Baby Boomers benefit most from Affordable Care Act
Which age group stands to benefit the most from the Affordable Care Act’s open enrollment period, which ends for 2015 on Feb. 15?
According to Cindy Hermes, health care consumer ombudsman and director of public outreach with the Kansas Insurance Department, it’s the “baby boomers,” who continue to face rising out-of-pocket health care costs. But there is something in ACA’s Insurance Marketplace for every age group not already eligible for Medicare, Hermes said.
“If you are Medicare-eligible, 65 and older, it is illegal for anyone to sell you an ACA policy, except through your work,” Hermes said. “If you’re 65 and older, it’s safe to say the ACA just doesn’t apply to you.”
But for those approaching that 65-year threshold, the Marketplace offers an alternative. The AARP Public Policy Institute recently reported that nearly one in three adults in the 50-64 age group spends at least 10 percent of their after-tax income on health care, and affordable health insurance was not available for those with “pre-existing conditions.”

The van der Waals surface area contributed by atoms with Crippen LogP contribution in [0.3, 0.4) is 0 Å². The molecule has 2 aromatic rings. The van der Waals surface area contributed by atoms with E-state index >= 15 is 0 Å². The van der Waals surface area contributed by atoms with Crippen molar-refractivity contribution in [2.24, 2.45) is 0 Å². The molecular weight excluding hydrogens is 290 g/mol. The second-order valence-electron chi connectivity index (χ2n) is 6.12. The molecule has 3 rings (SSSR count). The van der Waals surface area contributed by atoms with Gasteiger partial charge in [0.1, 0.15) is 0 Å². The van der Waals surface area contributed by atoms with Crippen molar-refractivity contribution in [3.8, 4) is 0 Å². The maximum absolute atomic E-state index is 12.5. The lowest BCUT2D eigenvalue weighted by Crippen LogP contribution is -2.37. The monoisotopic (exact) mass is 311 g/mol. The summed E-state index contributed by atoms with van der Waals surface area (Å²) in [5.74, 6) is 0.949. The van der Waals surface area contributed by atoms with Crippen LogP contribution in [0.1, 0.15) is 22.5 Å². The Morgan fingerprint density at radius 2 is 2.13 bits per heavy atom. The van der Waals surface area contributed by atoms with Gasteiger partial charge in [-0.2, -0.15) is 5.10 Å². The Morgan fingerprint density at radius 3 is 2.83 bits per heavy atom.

“We have lots of aches and pains, and if we had tried to go get insurance five or six years ago, we wouldn’t have been able to because we had pre-existing conditions,” Hermes said. “Today, it’s a guaranteed issue. We would get it.”
As for those who took the option of retiring in the few years before they turn 65, Hermes noted that health insurance policies are guaranteed to be available for them through the Marketplace as well.
“It’s important to note that they may not be able to afford it,” she said. “But they would be able to buy it.”
Getting back to younger people who have not yet turned 30 but can no longer be covered under their parents’ insurance at age 26, an insurance coverage plan called a “catastrophic plan” is available. It’s less expensive than regular ACA plans, but the only drawback to catastrophic coverage, Hermes said, is the plan’s deductible.
“It covers three office visits and your preventive services, then you have to meet your deductible and it covers 100 percent,” she said. “But the deductible is high. It could go as high as $6,300. But if you’re under 30 and you’re not sick, that’s a good deal.”
Another drawback of the catastrophic plan, she noted, is that those who purchase the plan cannot get premium tax credits or lower out-of-pocket costs based on their income.